After the incidents, I took the following day off to steady myself but it didn’t help much. I went back to work on Wednesday and things went back to normal as I got busy with work. I stopped thinking about it for some time until the degree certificate reached me by post. It was a bittersweet feeling. TN.

Featured image courtesy: @chuttersnap via Unsplash

footnotes   [ + ]

1. The IGNOU Pune Regional Centre hadn’t responded to my query about the video.
2. Bhupendra Kainthola is more of a film person than related to education. He was also accused of alleged harassment and for creating a ‘hostile work environment’ by an FTII student in 2018. (Student Alleges FTII Director Ridiculed, Intimidated Her for Speaking Up Against Sexual Harassment – The Wire – Varsha Torgalkar, 24 October 2018)

On Completing MA in English

The Catcher in the Rye new book cover

On 14 August 2019, a day before the day when half the people in India began their four-day-long leisure trip to some place and the rest half sat in anticipation to see the prime minister encourage patriotism on television, I successfully completed the Master of Arts in English Literature correspondence course from IGNOU.

A sense of pride and happiness engulfed me when I checked the results on my other computer, which dimmed a little when I calculated the final score (55.56%), a bit less than the first-year figure (60.75%). Not too great for someone who exaggerates his literary interests and reading skills, but still valid enough to justify this write-up.

There is a lot to talk about here, especially because I am originally a STEM student. But I’ll keep it to a few bullet points before I can write a detailed account of how I tackled the MEG programme and what I feel about the course provided by IGNOU, known as the best distance learning course for MA in English in India. Perhaps now tied to the one provided by Mumbai University’s IDOL (after it got the UGC accreditation recently).

  • I signed up for the course in 2017, two years after I graduated as a Bachelor of Engineering from Mumbai University. At that time, it felt overwhelming – no classes, four subjects to tackle in the first year, four assignments that are to be handwritten, and four paper examination in about eight months from that point of time. I was supposed to take it up using the top skill in the world: self-studying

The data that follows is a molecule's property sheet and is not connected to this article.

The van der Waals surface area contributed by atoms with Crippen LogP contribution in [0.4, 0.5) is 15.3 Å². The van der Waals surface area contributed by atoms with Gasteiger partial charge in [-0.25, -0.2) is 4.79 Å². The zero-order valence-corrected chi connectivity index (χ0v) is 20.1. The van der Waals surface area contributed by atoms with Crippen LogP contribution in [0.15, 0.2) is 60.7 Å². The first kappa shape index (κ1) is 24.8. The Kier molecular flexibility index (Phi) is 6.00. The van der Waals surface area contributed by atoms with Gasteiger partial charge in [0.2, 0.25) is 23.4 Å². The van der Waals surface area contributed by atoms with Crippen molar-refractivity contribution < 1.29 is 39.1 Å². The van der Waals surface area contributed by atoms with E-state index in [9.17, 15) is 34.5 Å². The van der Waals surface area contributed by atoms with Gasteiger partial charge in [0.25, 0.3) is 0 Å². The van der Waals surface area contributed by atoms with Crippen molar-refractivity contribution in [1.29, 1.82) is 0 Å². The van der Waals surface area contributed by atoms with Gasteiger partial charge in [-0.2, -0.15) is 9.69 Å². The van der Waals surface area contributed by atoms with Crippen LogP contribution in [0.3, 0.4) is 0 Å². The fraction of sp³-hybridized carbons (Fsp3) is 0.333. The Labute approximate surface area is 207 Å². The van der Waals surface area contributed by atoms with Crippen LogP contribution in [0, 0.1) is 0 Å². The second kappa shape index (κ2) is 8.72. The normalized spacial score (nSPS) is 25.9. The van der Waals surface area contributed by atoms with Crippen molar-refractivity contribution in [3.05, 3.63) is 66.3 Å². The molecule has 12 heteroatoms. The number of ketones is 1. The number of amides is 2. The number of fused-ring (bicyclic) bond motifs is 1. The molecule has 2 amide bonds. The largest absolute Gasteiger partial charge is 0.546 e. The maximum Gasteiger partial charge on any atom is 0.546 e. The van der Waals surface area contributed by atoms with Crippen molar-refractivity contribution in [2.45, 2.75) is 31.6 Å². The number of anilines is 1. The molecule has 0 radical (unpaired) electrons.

• I have to admit my interest for the course after registering and paying the fees dwindled considerably as my responsibilities grew at work. Then I received the first set of study materials by mail sometime in February 2018 and so began my actual journey towards diving deep into English literature. By April 2018, I had a fairly good idea about the course and what was required of me if I wanted to crack it
  • The first-year exams went by like a breeze. It was three years since I had experienced the sit-in-a-classroom-for-three-hours-straight ritual that wrecked my right-hand fingers after each paper. Yet I managed to write well as the results proved later in August 2018
  • The exam experience took me back to my diploma and degree days, as I saw myself mimicking my preparation and writing strategy. I have always depended on current affairs and observations around me to enrich my answers and it was no different this time
  • The second-year exams were tougher despite me having selected three electives of my choice (MEG 6, MEG 7, and MEG 11). That last one only because it had an entire chapter on J D Salinger’s The Catcher in the Rye. Laughably, I scored the least (50/100) in MEG 11
  • This course gave me a bit of travel experience too as I saw myself exploring the city of Bhiwandi as part of my second-year exams. On account of an error on my side, I chose a college in Bhiwandi as my exam center (because all these towns/cities were categorized as Thane and I chose Thane without realizing it) and it was probably the worst decision I made in 2019. As some of you might know, there is no direct local train from Mumbai/Navi Mumbai and you have to take a detour from Kalyan. It takes about 90 minutes to reach there which is why I had to depend on Uber while going and a combination of the good old Mumbai suburban train and auto rickshaws while coming back
  • One small, good part of this course was all the discussions that I had with a small group of fellow students in a WhatsApp group. When I was growing up and studying, I don’t think I had ever done group study or discussed notes with my friends or classmates. This changed during my MA and I think I enjoyed it
  • Probably the biggest change that this MA degree has brought in me is through its validation of my writing and literary bend. I now am more confident about my writing – as I sometimes do it professionally as a freelancer – which is what I had anticipated before signing up in 2017 even as I received puzzled looks from friends, colleagues, and family about my decision. I did this MA in English to validate and strengthen my experience and I think I got it
  • Lastly, I am a voracious reader now. Before 2019, I used to read less than 5 books a year on an average. In 2019, I have already read 14 books so far.

What Next?

I have been thinking about this for sometime now. Exams ended in June 2019 and I still haven’t decided.

I have always wanted to take a look into journalism and mass media, so it could be something on those lines next. Maybe that, or maybe a change in my full-time job because it’s been more than four years with Publicis now. Need a psychological change.

I also have plans to go over all the study materials of the MA course just to get a better understanding. This will also help me go over the topics that I had skipped during the exams. Could be a great use of my time till 2020 when I sign up for something or the other for sure. TN.

Featured image courtesy: Sean Somics at Creative Commons